Once upon a time, the Robert F. Kennedy Bridge (formerly the Triborough Bridge) provided the only way for automobiles to travel between Queens and the Bronx. As the sole “vehicular connection,” the suspension bridge naturally became flooded with bumper–to–bumper traffic. To address the problem, master city planner Robert Moses proposed a bridge that would help ferry road-raging New Yorkers to their destinations. Many congested lanes later, the Bronx-Whitestone Bridge (known simply as the Whitestone Bridge) was born in 1939.

10. The Whitestone Bridge Was Built in Just 23 Months

When New York was selected to host the 1939 World’s Fair, Robert Moses convinced the city to choose the Corona Ash Dump as the site for the event. Described by F. Scott Fitzgerald as the “valley of ashes,” it was filled with garbage, horse manure and ashes from coal-burning furnaces. Still, Moses saw an opportunity to clear the land and transform it into Flushing Meadows–Corona Park.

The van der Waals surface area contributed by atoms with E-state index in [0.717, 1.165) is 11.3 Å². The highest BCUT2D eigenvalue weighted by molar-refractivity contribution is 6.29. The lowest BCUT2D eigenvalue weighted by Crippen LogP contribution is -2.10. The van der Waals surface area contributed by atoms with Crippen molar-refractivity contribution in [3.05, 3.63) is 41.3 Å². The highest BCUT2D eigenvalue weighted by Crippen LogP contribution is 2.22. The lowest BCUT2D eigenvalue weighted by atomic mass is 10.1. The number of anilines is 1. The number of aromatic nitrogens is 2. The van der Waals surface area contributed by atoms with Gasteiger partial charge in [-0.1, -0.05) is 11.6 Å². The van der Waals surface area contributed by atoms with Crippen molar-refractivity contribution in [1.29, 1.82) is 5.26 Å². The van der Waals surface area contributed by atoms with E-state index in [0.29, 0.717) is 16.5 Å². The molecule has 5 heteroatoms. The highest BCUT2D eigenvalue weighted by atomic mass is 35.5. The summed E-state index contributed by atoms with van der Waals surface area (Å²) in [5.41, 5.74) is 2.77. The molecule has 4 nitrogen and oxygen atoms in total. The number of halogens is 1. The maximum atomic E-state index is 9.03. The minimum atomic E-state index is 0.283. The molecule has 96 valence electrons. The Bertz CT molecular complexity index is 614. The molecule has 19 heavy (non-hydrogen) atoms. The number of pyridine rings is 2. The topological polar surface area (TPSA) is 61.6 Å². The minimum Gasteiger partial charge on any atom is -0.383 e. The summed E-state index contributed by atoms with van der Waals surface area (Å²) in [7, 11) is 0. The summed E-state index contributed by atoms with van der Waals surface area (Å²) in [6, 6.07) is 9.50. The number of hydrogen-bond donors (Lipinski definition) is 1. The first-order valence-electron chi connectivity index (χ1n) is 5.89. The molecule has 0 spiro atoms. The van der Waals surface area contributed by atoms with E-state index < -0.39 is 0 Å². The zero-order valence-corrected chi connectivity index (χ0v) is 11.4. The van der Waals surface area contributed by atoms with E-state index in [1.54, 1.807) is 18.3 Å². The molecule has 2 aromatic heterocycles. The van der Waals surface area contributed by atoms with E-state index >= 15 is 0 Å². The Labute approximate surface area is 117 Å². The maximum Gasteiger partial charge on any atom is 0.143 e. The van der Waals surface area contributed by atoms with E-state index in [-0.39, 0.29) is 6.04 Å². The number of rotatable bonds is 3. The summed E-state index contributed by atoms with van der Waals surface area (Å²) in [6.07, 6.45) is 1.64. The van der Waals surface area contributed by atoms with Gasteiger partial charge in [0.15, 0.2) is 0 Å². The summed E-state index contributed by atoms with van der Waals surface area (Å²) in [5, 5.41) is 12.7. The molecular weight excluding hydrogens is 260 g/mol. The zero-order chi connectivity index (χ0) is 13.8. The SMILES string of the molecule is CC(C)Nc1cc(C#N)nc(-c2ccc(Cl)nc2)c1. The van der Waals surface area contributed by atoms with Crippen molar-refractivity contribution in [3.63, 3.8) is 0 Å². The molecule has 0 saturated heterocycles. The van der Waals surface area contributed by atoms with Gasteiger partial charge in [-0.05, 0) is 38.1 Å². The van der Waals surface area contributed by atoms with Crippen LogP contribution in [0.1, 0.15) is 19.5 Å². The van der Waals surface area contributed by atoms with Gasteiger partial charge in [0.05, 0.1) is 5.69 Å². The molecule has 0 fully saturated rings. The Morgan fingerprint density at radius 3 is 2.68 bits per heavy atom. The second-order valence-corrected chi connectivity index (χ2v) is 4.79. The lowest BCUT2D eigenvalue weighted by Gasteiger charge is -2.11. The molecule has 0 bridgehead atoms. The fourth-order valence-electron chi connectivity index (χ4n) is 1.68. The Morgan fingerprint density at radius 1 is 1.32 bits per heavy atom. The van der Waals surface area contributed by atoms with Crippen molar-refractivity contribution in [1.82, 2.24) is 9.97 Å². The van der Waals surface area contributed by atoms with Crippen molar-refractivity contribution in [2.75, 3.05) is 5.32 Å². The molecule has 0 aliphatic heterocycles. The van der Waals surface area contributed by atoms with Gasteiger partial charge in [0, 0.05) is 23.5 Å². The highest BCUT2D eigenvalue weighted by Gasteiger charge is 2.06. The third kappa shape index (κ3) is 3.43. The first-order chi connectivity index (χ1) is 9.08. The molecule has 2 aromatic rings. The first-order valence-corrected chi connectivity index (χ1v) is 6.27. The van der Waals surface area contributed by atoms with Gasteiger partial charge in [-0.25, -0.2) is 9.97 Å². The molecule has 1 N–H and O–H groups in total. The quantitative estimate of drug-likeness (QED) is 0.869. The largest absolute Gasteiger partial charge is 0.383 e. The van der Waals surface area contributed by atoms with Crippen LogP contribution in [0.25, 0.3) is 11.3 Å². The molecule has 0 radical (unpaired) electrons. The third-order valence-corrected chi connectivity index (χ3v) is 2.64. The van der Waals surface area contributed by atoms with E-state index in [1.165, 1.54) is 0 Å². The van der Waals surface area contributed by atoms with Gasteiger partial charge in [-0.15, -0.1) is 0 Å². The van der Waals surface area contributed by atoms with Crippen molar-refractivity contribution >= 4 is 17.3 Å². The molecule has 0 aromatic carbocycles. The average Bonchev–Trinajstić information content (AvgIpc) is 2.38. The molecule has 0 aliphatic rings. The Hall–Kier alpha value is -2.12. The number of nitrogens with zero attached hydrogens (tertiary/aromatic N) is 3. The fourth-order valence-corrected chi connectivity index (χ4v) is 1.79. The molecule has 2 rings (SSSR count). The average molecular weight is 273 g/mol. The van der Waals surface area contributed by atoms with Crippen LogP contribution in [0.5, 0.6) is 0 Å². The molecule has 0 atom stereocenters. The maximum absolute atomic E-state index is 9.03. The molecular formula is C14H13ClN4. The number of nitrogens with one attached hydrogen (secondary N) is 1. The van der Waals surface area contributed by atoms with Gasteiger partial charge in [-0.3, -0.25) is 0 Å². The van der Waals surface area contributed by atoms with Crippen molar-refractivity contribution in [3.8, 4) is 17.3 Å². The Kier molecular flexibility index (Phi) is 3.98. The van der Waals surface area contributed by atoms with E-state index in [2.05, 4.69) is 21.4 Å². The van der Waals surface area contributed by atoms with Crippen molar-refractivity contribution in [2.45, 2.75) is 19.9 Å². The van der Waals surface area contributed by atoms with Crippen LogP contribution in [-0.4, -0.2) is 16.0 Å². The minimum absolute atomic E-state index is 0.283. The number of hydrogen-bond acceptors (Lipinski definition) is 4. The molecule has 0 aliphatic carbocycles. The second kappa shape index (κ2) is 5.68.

On April 30th, the opening day of the 1939 New York World’s Fair, drivers made their way to the park using the Bronx-Whitestone Bridge, which officially opened to traffic on April 29, 1939 – just 23 months after construction first began in June of 1937. The project was completed six months ahead of schedule so that drivers could specifically use it as a “gateway” to the fair on its opening day, which was timed to coincide with the 150th anniversary of George Washington‘s inauguration.